First order of business for the returning Congress: The No Bailout for Insurance Companies Act of 2014.
Make it one line long: “Sections 1341 and 1342 of the Affordable Care Act are hereby repealed.”
End of bill. End of bailout. End of story.
Why do we need it? On December 18, the chairman of the Council of Economic Advisers was asked what was the administration’s Plan B if, because of adverse selection (enrolling too few young and healthies), the insurance companies face financial difficulty.#ad#
Jason Furman wouldn’t bite. “There’s a Plan A,” he replied. Enroll the young.
But of course there’s a Plan B. It’s a government bailout.
Administration officials can’t say it for political reasons. And they don’t have to say it because it’s already in the Affordable Care Act, buried deep.
First, Section 1341, the “reinsurance” fund collected from insurers and self-insuring employers at a nifty $63 a head. (Who do you think the cost is passed on to?) This yields about $20 billion over three years to cover losses.
Then there is Section 1342, the “risk corridor” provision that mandates a major taxpayer payout covering up to 80 percent of insurance-company losses.
Never heard of these? That’s the beauty of passing a bill of such monstrous length. You can insert a chicken-soup recipe and no one will notice.
Nancy Pelosi was right: We’d have to pass the damn thing to know what’s in it. Well, now we have and now we know.
The whole scheme was risky enough to begin with — getting enough enrollees and making sure 40 percent are young and healthy. Obamacare is already far behind its own enrollment estimates. But things have gotten worse. The administration has been changing the rules repeatedly — with every scrimmage-line audible raising costs and diminishing revenue.
First, it postponed the employer mandate. Then, it exempted from the individual mandate people whose policies were canceled (by Obamacare). And for those who did join the exchanges, Health and Human Services secretary Kathleen Sebelius is “strongly encouraging” insurers to — during the “transition” — cover doctors and drugs not included in their clients’ plans.
The insurers were stunned. Told to give free coverage. Deprived of their best customers. Forced to offer stripped-down “catastrophic” plans to over-30 clients (contrary to the law). These dictates, complained their spokesman, could “destabilize” the insurance market.
Translation: How are we going to survive this? Shrinking revenues and rising costs could bring on the “death spiral” — an unbalanced patient pool forcing huge premium increases (to restore revenue) that would further unbalance the patient pool as the young and healthy drop out.
End result? Insolvency — before which the insurance companies will pull out of Obamacare.
Solution? A huge government bailout. It’s Obamacare’s escape hatch. And — surprise, surprise — it’s already baked into the law.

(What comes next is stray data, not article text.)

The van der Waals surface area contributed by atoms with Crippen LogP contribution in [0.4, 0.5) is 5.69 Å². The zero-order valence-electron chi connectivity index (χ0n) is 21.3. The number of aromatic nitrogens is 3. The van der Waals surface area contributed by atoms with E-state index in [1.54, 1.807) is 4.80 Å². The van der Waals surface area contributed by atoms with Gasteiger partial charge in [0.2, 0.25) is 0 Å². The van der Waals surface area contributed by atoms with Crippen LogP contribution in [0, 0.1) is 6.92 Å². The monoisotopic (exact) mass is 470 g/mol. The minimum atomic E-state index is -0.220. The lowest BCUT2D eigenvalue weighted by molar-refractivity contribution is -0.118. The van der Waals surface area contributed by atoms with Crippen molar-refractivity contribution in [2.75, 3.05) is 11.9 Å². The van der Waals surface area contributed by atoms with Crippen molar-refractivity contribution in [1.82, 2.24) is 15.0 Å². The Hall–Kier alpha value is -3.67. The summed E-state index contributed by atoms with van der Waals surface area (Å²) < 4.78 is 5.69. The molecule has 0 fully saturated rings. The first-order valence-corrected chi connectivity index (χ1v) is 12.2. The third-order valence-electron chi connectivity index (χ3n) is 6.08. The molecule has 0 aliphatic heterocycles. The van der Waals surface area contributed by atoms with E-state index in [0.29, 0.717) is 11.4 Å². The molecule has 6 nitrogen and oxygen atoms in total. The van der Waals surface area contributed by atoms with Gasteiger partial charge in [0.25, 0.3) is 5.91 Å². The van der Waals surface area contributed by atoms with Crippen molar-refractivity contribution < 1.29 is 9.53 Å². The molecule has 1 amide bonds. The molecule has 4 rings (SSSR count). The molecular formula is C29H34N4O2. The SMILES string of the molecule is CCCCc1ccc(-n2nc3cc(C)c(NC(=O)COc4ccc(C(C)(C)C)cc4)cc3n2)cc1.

Which is why the GOP needs to act. Obamacare is a Rube Goldberg machine with hundreds of moving parts. Without viable insurance companies doing the work, it falls apart. No bailout, no Obamacare.
Such a bill would be overwhelmingly popular because Americans hate fat-cat bailouts of any kind. Why should their tax dollars be spent not only saving giant insurers but also rescuing this unworkable, unbalanced, unstable, unpopular money pit of a health-care scheme?
The GOP House should pass it and send it to Harry Reid’s Democratic Senate. Democrats know it could be fatal for Obamacare. The only alternative would be single-payer. And try selling that to the country after the spectacularly incompetent launch of — and subsequent widespread disaffection with — mere semi-nationalization.
Do you really think vulnerable Democrats up for reelection will vote for a bailout? And who better to slay Obamacare than a Democratic Senate — liberalism repudiating its most important creation of the last 50 years.
Want to be even bolder? Attach the anti-bailout bill to the debt ceiling. That and nothing else. Dare the president to stand up and say, “I’m willing to let the country default in order to preserve a massive bailout for insurance companies.”
In the past, Republicans made unrealistic and unpopular debt-ceiling demands — and lost badly. They learned their lesson. Last year, Republicans presented one simple unassailable debt-ceiling demand — that the Senate pass its first budget in four years.
Who could argue with that? The Senate capitulated within two days.
Who can argue with no bailout? Let the Senate Democrats decide — support the bailout and lose the Senate. Or oppose the bailout and bury Obamacare.
Happy New Year.
— Charles Krauthammer is a nationally syndicated columnist. © 2014 The Washington Post Writers Group.